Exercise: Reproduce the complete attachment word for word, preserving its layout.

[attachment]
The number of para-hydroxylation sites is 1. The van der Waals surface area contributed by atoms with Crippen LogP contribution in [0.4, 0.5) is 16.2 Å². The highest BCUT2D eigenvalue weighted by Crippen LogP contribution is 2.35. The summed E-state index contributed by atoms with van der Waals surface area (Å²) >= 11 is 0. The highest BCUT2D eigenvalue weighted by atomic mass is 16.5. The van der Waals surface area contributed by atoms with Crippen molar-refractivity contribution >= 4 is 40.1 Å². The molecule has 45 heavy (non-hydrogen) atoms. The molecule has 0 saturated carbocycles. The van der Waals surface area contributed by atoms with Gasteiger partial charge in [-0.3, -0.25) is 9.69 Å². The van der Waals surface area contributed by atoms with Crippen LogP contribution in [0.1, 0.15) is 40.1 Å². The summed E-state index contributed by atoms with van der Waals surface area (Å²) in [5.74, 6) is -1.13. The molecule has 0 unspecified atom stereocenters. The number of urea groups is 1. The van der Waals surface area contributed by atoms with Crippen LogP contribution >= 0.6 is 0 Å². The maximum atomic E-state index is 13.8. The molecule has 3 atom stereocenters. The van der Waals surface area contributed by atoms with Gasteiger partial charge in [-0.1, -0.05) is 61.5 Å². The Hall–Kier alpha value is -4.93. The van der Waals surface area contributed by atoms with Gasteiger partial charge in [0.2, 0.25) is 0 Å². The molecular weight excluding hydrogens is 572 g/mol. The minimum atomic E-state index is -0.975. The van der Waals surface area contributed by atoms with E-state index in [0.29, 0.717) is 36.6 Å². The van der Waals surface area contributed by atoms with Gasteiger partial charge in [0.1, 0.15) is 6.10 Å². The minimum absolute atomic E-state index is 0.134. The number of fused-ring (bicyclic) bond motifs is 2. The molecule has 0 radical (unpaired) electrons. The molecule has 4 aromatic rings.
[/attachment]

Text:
The number of para-hydroxylation sites is 1. The van der Waals surface area contributed by atoms with Crippen LogP contribution in [0.4, 0.5) is 16.2 Å². The highest BCUT2D eigenvalue weighted by Crippen LogP contribution is 2.35. The summed E-state index contributed by atoms with van der Waals surface area (Å²) >= 11 is 0. The highest BCUT2D eigenvalue weighted by atomic mass is 16.5. The van der Waals surface area contributed by atoms with Crippen molar-refractivity contribution >= 4 is 40.1 Å². The molecule has 45 heavy (non-hydrogen) atoms. The molecule has 0 saturated carbocycles. The van der Waals surface area contributed by atoms with Gasteiger partial charge in [-0.3, -0.25) is 9.69 Å². The van der Waals surface area contributed by atoms with Crippen LogP contribution in [0.1, 0.15) is 40.1 Å². The summed E-state index contributed by atoms with van der Waals surface area (Å²) in [5.74, 6) is -1.13. The molecule has 0 unspecified atom stereocenters. The number of urea groups is 1. The van der Waals surface area contributed by atoms with Crippen LogP contribution >= 0.6 is 0 Å². The maximum atomic E-state index is 13.8. The molecule has 3 atom stereocenters. The van der Waals surface area contributed by atoms with Gasteiger partial charge in [-0.1, -0.05) is 61.5 Å². The Hall–Kier alpha value is -4.93. The van der Waals surface area contributed by atoms with Gasteiger partial charge in [0.2, 0.25) is 0 Å². The molecular weight excluding hydrogens is 572 g/mol. The minimum atomic E-state index is -0.975. The van der Waals surface area contributed by atoms with E-state index in [0.29, 0.717) is 36.6 Å². The van der Waals surface area contributed by atoms with Gasteiger partial charge in [0.1, 0.15) is 6.10 Å². The minimum absolute atomic E-state index is 0.134. The number of fused-ring (bicyclic) bond motifs is 2. The molecule has 0 radical (unpaired) electrons. The molecule has 4 aromatic rings.